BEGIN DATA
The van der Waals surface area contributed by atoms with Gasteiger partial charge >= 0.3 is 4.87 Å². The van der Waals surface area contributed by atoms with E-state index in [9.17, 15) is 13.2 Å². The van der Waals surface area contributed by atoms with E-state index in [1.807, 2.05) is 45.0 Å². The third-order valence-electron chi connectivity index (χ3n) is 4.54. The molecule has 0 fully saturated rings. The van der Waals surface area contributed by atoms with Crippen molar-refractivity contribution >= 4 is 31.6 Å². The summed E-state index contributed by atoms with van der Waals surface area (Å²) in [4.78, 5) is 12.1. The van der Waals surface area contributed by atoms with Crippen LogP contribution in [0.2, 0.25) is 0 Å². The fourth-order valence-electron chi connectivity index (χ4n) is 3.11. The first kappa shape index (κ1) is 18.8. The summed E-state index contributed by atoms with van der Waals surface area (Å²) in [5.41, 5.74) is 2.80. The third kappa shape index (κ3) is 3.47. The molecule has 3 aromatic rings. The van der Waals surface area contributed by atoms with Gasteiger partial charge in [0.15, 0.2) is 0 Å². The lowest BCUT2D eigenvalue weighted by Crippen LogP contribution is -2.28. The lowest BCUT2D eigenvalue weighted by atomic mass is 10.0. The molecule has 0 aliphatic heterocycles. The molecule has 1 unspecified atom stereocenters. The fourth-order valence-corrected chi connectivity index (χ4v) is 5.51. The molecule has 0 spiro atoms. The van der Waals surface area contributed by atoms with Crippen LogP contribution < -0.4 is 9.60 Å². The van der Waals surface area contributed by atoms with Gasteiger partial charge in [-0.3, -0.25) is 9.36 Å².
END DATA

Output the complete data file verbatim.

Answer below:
The van der Waals surface area contributed by atoms with Gasteiger partial charge >= 0.3 is 4.87 Å². The van der Waals surface area contributed by atoms with E-state index in [9.17, 15) is 13.2 Å². The van der Waals surface area contributed by atoms with E-state index in [1.807, 2.05) is 45.0 Å². The third-order valence-electron chi connectivity index (χ3n) is 4.54. The molecule has 0 fully saturated rings. The van der Waals surface area contributed by atoms with Crippen molar-refractivity contribution >= 4 is 31.6 Å². The summed E-state index contributed by atoms with van der Waals surface area (Å²) in [4.78, 5) is 12.1. The van der Waals surface area contributed by atoms with Crippen LogP contribution in [0.2, 0.25) is 0 Å². The fourth-order valence-electron chi connectivity index (χ4n) is 3.11. The first kappa shape index (κ1) is 18.8. The summed E-state index contributed by atoms with van der Waals surface area (Å²) in [5.41, 5.74) is 2.80. The third kappa shape index (κ3) is 3.47. The molecule has 3 aromatic rings. The van der Waals surface area contributed by atoms with Gasteiger partial charge in [0.15, 0.2) is 0 Å². The lowest BCUT2D eigenvalue weighted by Crippen LogP contribution is -2.28. The lowest BCUT2D eigenvalue weighted by atomic mass is 10.0. The molecule has 0 aliphatic heterocycles. The molecule has 1 unspecified atom stereocenters. The fourth-order valence-corrected chi connectivity index (χ4v) is 5.51. The molecule has 0 spiro atoms. The van der Waals surface area contributed by atoms with Crippen LogP contribution < -0.4 is 9.60 Å². The van der Waals surface area contributed by atoms with Gasteiger partial charge in [-0.3, -0.25) is 9.36 Å².